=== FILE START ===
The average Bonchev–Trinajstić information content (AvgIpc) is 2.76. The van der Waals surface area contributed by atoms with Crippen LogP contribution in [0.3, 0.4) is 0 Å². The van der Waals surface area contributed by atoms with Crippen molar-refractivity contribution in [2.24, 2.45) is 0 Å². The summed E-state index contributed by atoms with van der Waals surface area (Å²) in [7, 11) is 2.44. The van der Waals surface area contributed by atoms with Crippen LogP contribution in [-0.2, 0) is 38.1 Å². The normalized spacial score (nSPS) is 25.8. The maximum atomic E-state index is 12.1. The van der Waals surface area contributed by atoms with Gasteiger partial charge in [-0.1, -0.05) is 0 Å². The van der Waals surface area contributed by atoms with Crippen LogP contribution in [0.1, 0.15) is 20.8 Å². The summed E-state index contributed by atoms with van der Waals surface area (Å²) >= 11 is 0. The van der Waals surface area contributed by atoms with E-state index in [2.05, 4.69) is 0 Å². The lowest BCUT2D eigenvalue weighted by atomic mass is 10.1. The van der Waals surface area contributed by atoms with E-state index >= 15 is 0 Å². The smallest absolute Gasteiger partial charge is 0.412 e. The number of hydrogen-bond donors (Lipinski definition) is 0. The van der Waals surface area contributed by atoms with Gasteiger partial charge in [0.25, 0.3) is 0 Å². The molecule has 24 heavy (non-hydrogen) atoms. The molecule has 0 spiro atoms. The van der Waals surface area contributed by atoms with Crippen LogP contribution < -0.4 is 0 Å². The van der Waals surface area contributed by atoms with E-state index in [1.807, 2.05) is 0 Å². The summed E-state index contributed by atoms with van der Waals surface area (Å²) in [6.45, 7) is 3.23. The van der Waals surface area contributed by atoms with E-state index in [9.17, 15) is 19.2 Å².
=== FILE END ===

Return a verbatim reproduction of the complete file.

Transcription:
The average Bonchev–Trinajstić information content (AvgIpc) is 2.76. The van der Waals surface area contributed by atoms with Crippen LogP contribution in [0.3, 0.4) is 0 Å². The van der Waals surface area contributed by atoms with Crippen molar-refractivity contribution in [2.24, 2.45) is 0 Å². The summed E-state index contributed by atoms with van der Waals surface area (Å²) in [7, 11) is 2.44. The van der Waals surface area contributed by atoms with Crippen LogP contribution in [-0.2, 0) is 38.1 Å². The normalized spacial score (nSPS) is 25.8. The maximum atomic E-state index is 12.1. The van der Waals surface area contributed by atoms with Gasteiger partial charge in [-0.1, -0.05) is 0 Å². The van der Waals surface area contributed by atoms with Crippen LogP contribution in [0.1, 0.15) is 20.8 Å². The summed E-state index contributed by atoms with van der Waals surface area (Å²) >= 11 is 0. The van der Waals surface area contributed by atoms with E-state index in [2.05, 4.69) is 0 Å². The lowest BCUT2D eigenvalue weighted by atomic mass is 10.1. The van der Waals surface area contributed by atoms with E-state index >= 15 is 0 Å². The smallest absolute Gasteiger partial charge is 0.412 e. The number of hydrogen-bond donors (Lipinski definition) is 0. The van der Waals surface area contributed by atoms with Gasteiger partial charge in [0.25, 0.3) is 0 Å². The molecule has 24 heavy (non-hydrogen) atoms. The molecule has 0 spiro atoms. The van der Waals surface area contributed by atoms with Crippen LogP contribution < -0.4 is 0 Å². The van der Waals surface area contributed by atoms with E-state index in [1.807, 2.05) is 0 Å². The summed E-state index contributed by atoms with van der Waals surface area (Å²) in [6.45, 7) is 3.23. The van der Waals surface area contributed by atoms with E-state index in [9.17, 15) is 19.2 Å².